NNPC as the Whipping Boy By Ijeoma Nwogwugwu
In the last two weeks, the Nigerian National Petroleum Corporation (NNPC) has been at pains to explain its monthly remittances into the Federation Account belonging to the three tiers of government. Its reaction was a fallout of a letter written by the Governor of the Central Bank of Nigeria (CBN), Sanusi Lamido Samido, to President Goodluck Jonathan bringing to the attention of the president the non-repatriation of crude oil export proceeds to the tune of $49.8 billion from the months of January 2012 to July 2013.
The letter, which was written by Sanusi as far back as September 25, 2013, included an appendix giving a breakdown of crude oil lifting and repatriations as prepared by staff of the Trade & Exchange and Banking & Payments System Departments of the CBN, based on the documentation in their possession.
It further expressed deep concern over what appeared to be huge shortfalls in remittances to the Federation Account in spite of the strong recovery in the price of oil and made recommendations, not limited to, the request that NNPC be made to account fully for all proceeds that were diverted away from its accounts with the CBN and the Federation Account.
In response, NNPC uncharacteristically opened up its books on crude oil sales through a series of press statements and briefings, showing that Sanusi had underestimated its crude oil lifting and proceeds from the sale of same. It further gave a breakdown of other government agencies responsible for the remittances of proceeds into the Federation Account.
But even as NNPC attempted to reverse the damage Sanusi’s letter had done, politicians of all hues and affiliations jumped on the bandwagon to make mincemeat of the corporation and federal government. There were even those who erroneously confused total national crude oil lifting/sales with the equity portion or NNPC’s share of crude oil lifting/sales, which is what is actually paid into the Federation Account. The balance, on the other hand, belongs to indigenous and international oil companies operating under Joint Operating Agreements (JOA) and Production Sharing Contracts (PSC) and the proceeds that arise thereof are paid into company accounts of the respective companies.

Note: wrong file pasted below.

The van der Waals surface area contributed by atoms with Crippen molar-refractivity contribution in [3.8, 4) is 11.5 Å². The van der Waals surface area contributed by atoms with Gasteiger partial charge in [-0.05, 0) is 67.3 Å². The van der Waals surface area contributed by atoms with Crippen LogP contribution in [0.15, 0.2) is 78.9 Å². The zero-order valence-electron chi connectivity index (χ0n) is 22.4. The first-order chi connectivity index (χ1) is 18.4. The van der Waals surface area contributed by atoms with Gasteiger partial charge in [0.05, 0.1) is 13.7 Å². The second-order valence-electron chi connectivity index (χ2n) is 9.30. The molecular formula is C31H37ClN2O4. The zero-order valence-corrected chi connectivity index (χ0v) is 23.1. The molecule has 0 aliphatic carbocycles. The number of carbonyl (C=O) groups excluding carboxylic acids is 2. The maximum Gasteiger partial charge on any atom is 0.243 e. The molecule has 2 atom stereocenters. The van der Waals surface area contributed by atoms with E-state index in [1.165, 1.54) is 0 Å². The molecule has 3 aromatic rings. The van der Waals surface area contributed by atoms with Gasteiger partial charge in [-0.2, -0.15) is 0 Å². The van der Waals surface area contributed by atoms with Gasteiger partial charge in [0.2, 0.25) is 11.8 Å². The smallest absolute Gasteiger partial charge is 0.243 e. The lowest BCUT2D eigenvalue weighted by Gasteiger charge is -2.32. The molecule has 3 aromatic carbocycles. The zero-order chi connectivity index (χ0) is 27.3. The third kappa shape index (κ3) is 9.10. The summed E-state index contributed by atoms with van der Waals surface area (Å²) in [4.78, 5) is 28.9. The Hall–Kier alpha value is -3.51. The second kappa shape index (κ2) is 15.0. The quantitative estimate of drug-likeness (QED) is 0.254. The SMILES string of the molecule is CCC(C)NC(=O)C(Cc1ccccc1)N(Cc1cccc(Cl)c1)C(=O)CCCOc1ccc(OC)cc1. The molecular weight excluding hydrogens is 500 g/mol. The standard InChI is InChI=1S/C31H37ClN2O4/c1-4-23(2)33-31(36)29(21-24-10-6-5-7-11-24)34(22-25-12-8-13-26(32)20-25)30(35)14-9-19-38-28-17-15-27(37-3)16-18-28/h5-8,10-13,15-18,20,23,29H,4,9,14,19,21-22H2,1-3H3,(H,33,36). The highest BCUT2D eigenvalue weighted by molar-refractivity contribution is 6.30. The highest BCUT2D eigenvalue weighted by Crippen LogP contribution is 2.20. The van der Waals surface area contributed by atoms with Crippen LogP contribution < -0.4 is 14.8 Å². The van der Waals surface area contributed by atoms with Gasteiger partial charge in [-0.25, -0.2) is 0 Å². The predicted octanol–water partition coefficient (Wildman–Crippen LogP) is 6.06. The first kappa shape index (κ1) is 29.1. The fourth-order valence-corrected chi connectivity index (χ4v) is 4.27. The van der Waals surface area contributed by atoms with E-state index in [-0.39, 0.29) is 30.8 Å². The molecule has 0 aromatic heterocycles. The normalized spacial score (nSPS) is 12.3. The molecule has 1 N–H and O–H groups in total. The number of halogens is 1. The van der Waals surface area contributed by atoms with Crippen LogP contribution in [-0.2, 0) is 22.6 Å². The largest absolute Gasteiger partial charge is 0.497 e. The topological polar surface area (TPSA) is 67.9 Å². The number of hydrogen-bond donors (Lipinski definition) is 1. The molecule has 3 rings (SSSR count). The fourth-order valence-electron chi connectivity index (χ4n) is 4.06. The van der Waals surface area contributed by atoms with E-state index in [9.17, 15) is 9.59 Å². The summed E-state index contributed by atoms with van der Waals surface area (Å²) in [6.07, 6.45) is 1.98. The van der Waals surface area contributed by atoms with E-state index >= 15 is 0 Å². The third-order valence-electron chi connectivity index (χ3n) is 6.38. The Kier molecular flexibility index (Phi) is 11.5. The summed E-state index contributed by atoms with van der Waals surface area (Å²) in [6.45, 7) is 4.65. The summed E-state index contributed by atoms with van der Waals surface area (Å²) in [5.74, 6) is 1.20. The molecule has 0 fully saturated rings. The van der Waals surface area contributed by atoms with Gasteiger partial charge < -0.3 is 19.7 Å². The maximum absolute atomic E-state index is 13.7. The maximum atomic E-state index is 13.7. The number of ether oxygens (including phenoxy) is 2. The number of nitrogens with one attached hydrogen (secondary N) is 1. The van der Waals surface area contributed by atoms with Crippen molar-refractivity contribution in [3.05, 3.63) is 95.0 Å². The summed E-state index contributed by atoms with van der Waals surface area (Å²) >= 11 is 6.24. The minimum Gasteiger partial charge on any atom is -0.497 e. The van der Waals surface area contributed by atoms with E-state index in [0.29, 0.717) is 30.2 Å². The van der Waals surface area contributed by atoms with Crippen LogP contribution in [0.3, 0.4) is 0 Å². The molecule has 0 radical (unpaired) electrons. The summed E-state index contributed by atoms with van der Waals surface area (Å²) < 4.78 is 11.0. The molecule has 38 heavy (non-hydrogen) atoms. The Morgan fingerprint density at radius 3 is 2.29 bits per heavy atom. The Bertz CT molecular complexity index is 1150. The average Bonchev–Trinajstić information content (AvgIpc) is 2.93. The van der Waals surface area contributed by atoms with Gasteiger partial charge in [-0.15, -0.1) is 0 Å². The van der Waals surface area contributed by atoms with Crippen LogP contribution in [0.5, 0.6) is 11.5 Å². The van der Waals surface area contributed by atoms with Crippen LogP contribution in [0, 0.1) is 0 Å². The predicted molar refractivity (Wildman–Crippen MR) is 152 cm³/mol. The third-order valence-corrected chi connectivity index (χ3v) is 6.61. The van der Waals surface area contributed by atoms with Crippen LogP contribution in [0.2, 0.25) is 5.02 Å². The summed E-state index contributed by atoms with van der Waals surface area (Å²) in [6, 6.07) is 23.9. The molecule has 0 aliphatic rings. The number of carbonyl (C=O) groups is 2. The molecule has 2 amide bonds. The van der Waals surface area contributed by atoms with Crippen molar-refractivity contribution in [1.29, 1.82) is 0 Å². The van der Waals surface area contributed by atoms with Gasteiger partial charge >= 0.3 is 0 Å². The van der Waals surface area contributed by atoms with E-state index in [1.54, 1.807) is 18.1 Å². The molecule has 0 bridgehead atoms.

Seeing that Sanusi might have been hasty and failed to seek clarification from NNPC and other agencies before writing his letter, the CBN, penultimate Thursday, had issued an insipid statement expressing concern that the letter, which it refused to confirm or deny, had been politicised. It then tried to extricate itself from the furore it had raised, stating more or less that the letter was borne out of concern for the low level of accretion to (foreign) reserves and the Excess Crude Account (ECA), inspite of strong oil prices, especially as Nigeria’s performance is compared with other oil producing economies.
As a follow up, by Wednesday last week, Ngozi Okonjo-Iweala and Diezani Alison-Madueke, respectively the Ministers of Finance and Petroleum Resources, and Sanusi in tow, held a joint press briefing stating that a reconciliation process was ongoing and preliminary findings had established that it was not $49.8 billion that had not been remitted to the Federation Account.
Okonjo-Iweala and Alison-Maduke were eager to point out that the reconciliation exercise that was still ongoing had shown that it was $10.8 billion, being domestic crude oil receipts that remained unaccounted for. This shortfall, they said, had been disputed by NNPC for several months and was well known to all stakeholders at the Federation Account Allocation Committee (FAAC), and is reported and updated on a monthly basis. Sanusi, on the other hand, maintained that CBN’s record had shown that the shortfall, which was still in dispute, was $12 billion.
From the narrative above, it is clear that Sanusi was wrong, no matter the spin he and the CBN have tried to put on the whole fiasco. Before rushing headlong to write his letter to the president, he obviously forgot that the position he occupies is too sensitive for whimsical statements capable of crashing markets and eroding investors’ confidence in the Nigerian economy. Had he directed the CBN to undertake this same reconciliation process, which is still ongoing, perhaps the country could have been saved the needless gamesmanship that transpired.